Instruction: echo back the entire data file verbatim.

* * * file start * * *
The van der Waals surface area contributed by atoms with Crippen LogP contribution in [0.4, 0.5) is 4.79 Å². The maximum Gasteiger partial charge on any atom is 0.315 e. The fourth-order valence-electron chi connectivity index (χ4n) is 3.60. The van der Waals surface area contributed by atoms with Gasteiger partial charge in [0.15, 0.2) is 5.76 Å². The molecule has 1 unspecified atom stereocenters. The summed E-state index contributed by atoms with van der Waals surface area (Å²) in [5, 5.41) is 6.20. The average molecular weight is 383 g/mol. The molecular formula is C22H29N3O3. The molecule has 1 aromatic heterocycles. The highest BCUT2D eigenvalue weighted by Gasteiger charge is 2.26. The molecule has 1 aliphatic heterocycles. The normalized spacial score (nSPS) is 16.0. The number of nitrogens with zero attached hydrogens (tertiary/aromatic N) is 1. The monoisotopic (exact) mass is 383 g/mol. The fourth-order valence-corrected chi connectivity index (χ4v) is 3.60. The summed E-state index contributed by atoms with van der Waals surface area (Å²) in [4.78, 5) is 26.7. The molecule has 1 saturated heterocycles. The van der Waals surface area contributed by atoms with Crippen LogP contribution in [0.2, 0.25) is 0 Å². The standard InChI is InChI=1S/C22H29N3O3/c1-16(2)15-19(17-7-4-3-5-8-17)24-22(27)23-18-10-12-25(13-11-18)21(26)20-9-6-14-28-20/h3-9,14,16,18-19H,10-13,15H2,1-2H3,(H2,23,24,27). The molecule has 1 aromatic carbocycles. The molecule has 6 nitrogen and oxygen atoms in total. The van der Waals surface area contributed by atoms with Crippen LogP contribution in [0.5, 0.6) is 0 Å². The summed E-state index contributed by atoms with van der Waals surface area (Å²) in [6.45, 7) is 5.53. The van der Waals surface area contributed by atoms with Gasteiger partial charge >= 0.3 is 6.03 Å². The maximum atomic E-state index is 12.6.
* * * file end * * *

The van der Waals surface area contributed by atoms with Crippen LogP contribution in [0.4, 0.5) is 4.79 Å². The maximum Gasteiger partial charge on any atom is 0.315 e. The fourth-order valence-electron chi connectivity index (χ4n) is 3.60. The van der Waals surface area contributed by atoms with Gasteiger partial charge in [0.15, 0.2) is 5.76 Å². The molecule has 1 unspecified atom stereocenters. The summed E-state index contributed by atoms with van der Waals surface area (Å²) in [5, 5.41) is 6.20. The average molecular weight is 383 g/mol. The molecular formula is C22H29N3O3. The molecule has 1 aromatic heterocycles. The highest BCUT2D eigenvalue weighted by Gasteiger charge is 2.26. The molecule has 1 aliphatic heterocycles. The normalized spacial score (nSPS) is 16.0. The number of nitrogens with zero attached hydrogens (tertiary/aromatic N) is 1. The monoisotopic (exact) mass is 383 g/mol. The fourth-order valence-corrected chi connectivity index (χ4v) is 3.60. The summed E-state index contributed by atoms with van der Waals surface area (Å²) in [4.78, 5) is 26.7. The molecule has 1 saturated heterocycles. The van der Waals surface area contributed by atoms with Crippen LogP contribution in [0.2, 0.25) is 0 Å². The standard InChI is InChI=1S/C22H29N3O3/c1-16(2)15-19(17-7-4-3-5-8-17)24-22(27)23-18-10-12-25(13-11-18)21(26)20-9-6-14-28-20/h3-9,14,16,18-19H,10-13,15H2,1-2H3,(H2,23,24,27). The molecule has 1 aromatic carbocycles. The molecule has 6 nitrogen and oxygen atoms in total. The van der Waals surface area contributed by atoms with Crippen LogP contribution in [0.5, 0.6) is 0 Å². The summed E-state index contributed by atoms with van der Waals surface area (Å²) in [6.45, 7) is 5.53. The van der Waals surface area contributed by atoms with Gasteiger partial charge >= 0.3 is 6.03 Å². The maximum atomic E-state index is 12.6.